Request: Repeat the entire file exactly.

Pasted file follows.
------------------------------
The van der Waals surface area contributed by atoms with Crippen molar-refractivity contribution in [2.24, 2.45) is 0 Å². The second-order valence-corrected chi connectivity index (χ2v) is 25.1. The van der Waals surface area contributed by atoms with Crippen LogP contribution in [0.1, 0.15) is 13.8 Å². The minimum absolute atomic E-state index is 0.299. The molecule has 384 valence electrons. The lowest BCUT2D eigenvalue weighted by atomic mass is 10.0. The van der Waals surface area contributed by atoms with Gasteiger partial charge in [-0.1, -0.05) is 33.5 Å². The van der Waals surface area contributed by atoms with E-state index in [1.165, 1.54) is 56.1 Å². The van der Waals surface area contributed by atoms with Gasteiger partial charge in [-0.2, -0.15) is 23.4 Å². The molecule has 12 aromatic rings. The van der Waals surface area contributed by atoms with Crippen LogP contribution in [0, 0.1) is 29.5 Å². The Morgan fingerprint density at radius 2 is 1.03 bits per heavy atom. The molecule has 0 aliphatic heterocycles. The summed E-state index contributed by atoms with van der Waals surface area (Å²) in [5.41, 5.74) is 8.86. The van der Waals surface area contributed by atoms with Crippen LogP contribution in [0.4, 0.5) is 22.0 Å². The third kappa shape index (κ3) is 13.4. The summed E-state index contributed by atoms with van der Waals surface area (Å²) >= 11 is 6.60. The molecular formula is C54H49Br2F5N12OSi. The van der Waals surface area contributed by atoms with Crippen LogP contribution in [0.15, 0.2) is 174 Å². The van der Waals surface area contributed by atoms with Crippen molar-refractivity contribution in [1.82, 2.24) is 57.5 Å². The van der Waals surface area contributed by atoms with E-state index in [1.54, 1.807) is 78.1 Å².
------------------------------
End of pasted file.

The van der Waals surface area contributed by atoms with Crippen molar-refractivity contribution in [2.24, 2.45) is 0 Å². The second-order valence-corrected chi connectivity index (χ2v) is 25.1. The van der Waals surface area contributed by atoms with Crippen LogP contribution in [0.1, 0.15) is 13.8 Å². The minimum absolute atomic E-state index is 0.299. The molecule has 384 valence electrons. The lowest BCUT2D eigenvalue weighted by atomic mass is 10.0. The van der Waals surface area contributed by atoms with Gasteiger partial charge in [-0.1, -0.05) is 33.5 Å². The van der Waals surface area contributed by atoms with E-state index in [1.165, 1.54) is 56.1 Å². The van der Waals surface area contributed by atoms with Gasteiger partial charge in [-0.2, -0.15) is 23.4 Å². The molecule has 12 aromatic rings. The van der Waals surface area contributed by atoms with Crippen LogP contribution in [0, 0.1) is 29.5 Å². The Morgan fingerprint density at radius 2 is 1.03 bits per heavy atom. The molecule has 0 aliphatic heterocycles. The summed E-state index contributed by atoms with van der Waals surface area (Å²) in [5.41, 5.74) is 8.86. The van der Waals surface area contributed by atoms with Crippen LogP contribution in [0.4, 0.5) is 22.0 Å². The third kappa shape index (κ3) is 13.4. The summed E-state index contributed by atoms with van der Waals surface area (Å²) >= 11 is 6.60. The molecular formula is C54H49Br2F5N12OSi. The van der Waals surface area contributed by atoms with Crippen LogP contribution in [0.15, 0.2) is 174 Å². The van der Waals surface area contributed by atoms with Crippen molar-refractivity contribution in [1.82, 2.24) is 57.5 Å². The van der Waals surface area contributed by atoms with E-state index in [1.54, 1.807) is 78.1 Å².